Greetings, Glancers! Today I run a more critical eye over my tenth favourite movie of the year 1981, seeking to ignore my bias and provide a fair score based on the 20 criteria I feel are most important in the creation of a film. Today’s movie is John Huston’s Escape To Victory, the story of a football match between Nazi soldiers and Allied Prisoners Of War.
Sales: 4. It made back almost three times its budget – but I don’t know how much in addition was spent on advertising etc. Of course, I don’t know how much it has made on home release and streaming since – streaming probably not so much. You can’t go less than 3 – I might be pushing it giving it the 4.
Critical Consensus: 3. A cult movie in that it’s really only a movie English football fans ever remember, and as such critical consensus was never great, most giving it average to positive reviews. It’s a strange subject matter and a strange cast, with an even stranger director and over time outside of its cult fandom the reviews which drop are equally average.
Director: 3. When most people think of John Huston, they think of his early Thrillers or his late dramas and most probably overlook this strange football movie. Huston was never afraid of tackling unusual subject matter and this was an attempt to make a rousing The Great Escape type movie. It’s not on that level, but the scenes of intrigue, the handling of character, and the shooting of the football are all entertaining.
Performances: 3. You have a bunch of footballers known for performing in a different way in front of cameras, and you have a post Rocky, pre Rambo Sylvester Stallone as the fish out of water. Then you have Max Von Sydow and Michael Caine hamming it up. It’s fun – not a movie about performances as much as spotting faces, but everyone is fun.
Characters: 3. Few of the characters are more than WWII movie stereotypes, with the added bonus of them being footballers. Stallone’s character is the plucky yank who hasn’t a clue how to play football, Caine is the Stalwart pragmatic Brit – you get it. You get behind them.
Cinematography: 3. It doesn’t have the benefit of looking as pretty or as grim as as other movies of this type, but those other movies don’t have football.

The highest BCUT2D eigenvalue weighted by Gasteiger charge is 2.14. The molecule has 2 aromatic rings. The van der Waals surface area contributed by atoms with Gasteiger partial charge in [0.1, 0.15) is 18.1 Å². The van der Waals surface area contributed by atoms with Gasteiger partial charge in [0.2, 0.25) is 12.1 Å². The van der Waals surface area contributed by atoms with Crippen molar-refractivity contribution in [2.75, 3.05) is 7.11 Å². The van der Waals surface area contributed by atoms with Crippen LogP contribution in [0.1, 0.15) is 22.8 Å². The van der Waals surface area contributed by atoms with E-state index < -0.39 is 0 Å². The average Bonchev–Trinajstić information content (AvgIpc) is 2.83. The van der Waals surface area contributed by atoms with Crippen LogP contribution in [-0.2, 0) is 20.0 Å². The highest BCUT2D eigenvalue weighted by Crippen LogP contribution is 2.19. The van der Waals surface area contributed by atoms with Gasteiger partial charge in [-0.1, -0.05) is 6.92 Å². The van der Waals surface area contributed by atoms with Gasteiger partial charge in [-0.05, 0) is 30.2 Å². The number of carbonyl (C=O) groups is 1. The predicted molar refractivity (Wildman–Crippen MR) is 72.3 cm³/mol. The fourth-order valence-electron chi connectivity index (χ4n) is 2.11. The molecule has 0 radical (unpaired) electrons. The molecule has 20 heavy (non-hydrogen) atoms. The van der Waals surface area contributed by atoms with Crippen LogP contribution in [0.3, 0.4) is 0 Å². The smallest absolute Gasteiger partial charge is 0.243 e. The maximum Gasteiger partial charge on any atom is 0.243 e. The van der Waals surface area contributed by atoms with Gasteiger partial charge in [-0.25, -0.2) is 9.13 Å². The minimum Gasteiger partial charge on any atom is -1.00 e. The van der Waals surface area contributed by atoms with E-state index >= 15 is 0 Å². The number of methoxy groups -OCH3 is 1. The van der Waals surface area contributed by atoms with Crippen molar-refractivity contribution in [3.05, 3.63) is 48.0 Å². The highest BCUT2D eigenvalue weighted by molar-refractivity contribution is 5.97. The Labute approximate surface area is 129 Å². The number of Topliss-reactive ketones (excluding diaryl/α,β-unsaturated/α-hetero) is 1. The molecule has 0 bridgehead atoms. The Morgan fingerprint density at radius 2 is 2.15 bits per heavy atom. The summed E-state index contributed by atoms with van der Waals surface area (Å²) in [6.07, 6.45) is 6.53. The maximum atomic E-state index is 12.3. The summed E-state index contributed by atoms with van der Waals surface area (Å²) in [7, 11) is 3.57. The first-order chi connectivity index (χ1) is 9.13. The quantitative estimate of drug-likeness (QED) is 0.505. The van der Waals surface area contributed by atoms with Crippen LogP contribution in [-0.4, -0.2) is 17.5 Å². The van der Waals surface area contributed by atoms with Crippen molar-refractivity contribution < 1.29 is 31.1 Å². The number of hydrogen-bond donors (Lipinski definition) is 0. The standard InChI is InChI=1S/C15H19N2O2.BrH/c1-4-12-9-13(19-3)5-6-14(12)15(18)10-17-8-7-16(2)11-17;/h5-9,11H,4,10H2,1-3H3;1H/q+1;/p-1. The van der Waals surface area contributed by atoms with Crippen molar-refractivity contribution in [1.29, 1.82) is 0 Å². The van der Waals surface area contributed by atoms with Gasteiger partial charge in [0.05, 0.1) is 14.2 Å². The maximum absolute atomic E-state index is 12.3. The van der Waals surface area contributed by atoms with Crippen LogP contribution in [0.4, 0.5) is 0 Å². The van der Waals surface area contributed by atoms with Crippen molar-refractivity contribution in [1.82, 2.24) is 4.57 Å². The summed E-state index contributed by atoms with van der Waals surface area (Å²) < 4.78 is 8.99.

Writing: 3. It’s funny, it’s rousing. It lacks in the one-liners department and in terms of cynicism and getting to grips with the historical situation.
Plot: 3. A bunch of Allied POWs are plotting escape, as you do. The Nazis are bored, like a spot of footy, and decide to put on an exhibition match pitting the best of Germany against a load of starving amateurs. The POWs put together a team to play the match, then want to win the match, but also want to escape.
Wardrobe: 3. Sure.
Editing: 3. Yep. Good tension building between the match and the escape.
Make up and Hair: 3. Why not.
Effects: 3. Not applicable.
Art and Set: 3. Getting a lot of threes.
Sound And Music: 4. It’s Bill Conti so you know it’s going to be inspirational. Lots of military beats and plenty of nods to other pieces of music, including The Great Escape. It’s not as good as that – neither is the movie – but it’s still a good score and main theme, plus the noise of players and supporters during the match is well handled.
Cultural Significance: 3. I wish I could higher with this one – I mean, I wish the movie had a greater cultural significance beyond a select group of British football fans who remember it fondly telling their mates about it. But the film didn’t really change the War genre, it didn’t make football popular in the US, it never became a yearly festive favourite in the UK etc. I suppose it has inspired other football based movies. I should probably go with a 2 here, but it does have a devoted following and there’s always talk of a remake.
Accomplishment: 3. Getting this cast together, in fact even getting a film like this made at all, never mind in 1981 when no-one cared about WWII movies, is an accomplishment in itself.
Stunts: 3. Not strictly applicable, but there are a few scenes of action outside of the football, and I guess you could class some of the football as stunts too.
Originality: 3. There aren’t many POW films where the climax is a football match.
Miscellaneous: 3. Three seems to be the order of the day.
Personal: 4. It’s just a fun movie. It’s in the same vein as The Great Escape, that fist-pumping sticking your middle finger up to Adolf kind of movie without showing the true horrors of War or being a POW. Plus if you’re a football fan it’s probably the only legitimately good movie featuring football as a plot device – not to mention the fun of spotting the different players. A distinct lack of Liverpool players though.
Total Score: 63/100.
I guess that’s a fair score. It doesn’t leap out in any department, but overall it’s a fun oddity for everyone involved, all while being an entertaining watch with a rousing finale.